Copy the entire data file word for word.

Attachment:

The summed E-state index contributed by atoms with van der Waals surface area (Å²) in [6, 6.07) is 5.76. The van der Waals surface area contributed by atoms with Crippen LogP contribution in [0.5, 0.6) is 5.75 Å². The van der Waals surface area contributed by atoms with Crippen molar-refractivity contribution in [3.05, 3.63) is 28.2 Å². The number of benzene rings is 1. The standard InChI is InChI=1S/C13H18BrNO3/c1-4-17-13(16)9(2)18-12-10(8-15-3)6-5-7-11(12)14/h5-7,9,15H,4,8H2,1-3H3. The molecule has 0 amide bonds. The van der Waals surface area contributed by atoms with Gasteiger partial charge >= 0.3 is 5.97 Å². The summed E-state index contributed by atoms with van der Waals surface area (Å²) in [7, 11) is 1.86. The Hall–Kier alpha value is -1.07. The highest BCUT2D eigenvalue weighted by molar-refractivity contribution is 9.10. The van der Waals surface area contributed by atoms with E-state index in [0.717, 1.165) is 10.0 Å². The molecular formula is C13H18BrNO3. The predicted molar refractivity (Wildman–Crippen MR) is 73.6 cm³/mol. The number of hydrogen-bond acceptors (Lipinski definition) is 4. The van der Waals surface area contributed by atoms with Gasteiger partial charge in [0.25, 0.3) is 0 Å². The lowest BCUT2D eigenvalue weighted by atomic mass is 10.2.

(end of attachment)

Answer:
The summed E-state index contributed by atoms with van der Waals surface area (Å²) in [6, 6.07) is 5.76. The van der Waals surface area contributed by atoms with Crippen LogP contribution in [0.5, 0.6) is 5.75 Å². The van der Waals surface area contributed by atoms with Crippen molar-refractivity contribution in [3.05, 3.63) is 28.2 Å². The number of benzene rings is 1. The standard InChI is InChI=1S/C13H18BrNO3/c1-4-17-13(16)9(2)18-12-10(8-15-3)6-5-7-11(12)14/h5-7,9,15H,4,8H2,1-3H3. The molecule has 0 amide bonds. The van der Waals surface area contributed by atoms with Gasteiger partial charge >= 0.3 is 5.97 Å². The summed E-state index contributed by atoms with van der Waals surface area (Å²) in [7, 11) is 1.86. The Hall–Kier alpha value is -1.07. The highest BCUT2D eigenvalue weighted by molar-refractivity contribution is 9.10. The van der Waals surface area contributed by atoms with E-state index in [0.717, 1.165) is 10.0 Å². The molecular formula is C13H18BrNO3. The predicted molar refractivity (Wildman–Crippen MR) is 73.6 cm³/mol. The number of hydrogen-bond acceptors (Lipinski definition) is 4. The van der Waals surface area contributed by atoms with Gasteiger partial charge in [0.25, 0.3) is 0 Å². The lowest BCUT2D eigenvalue weighted by atomic mass is 10.2.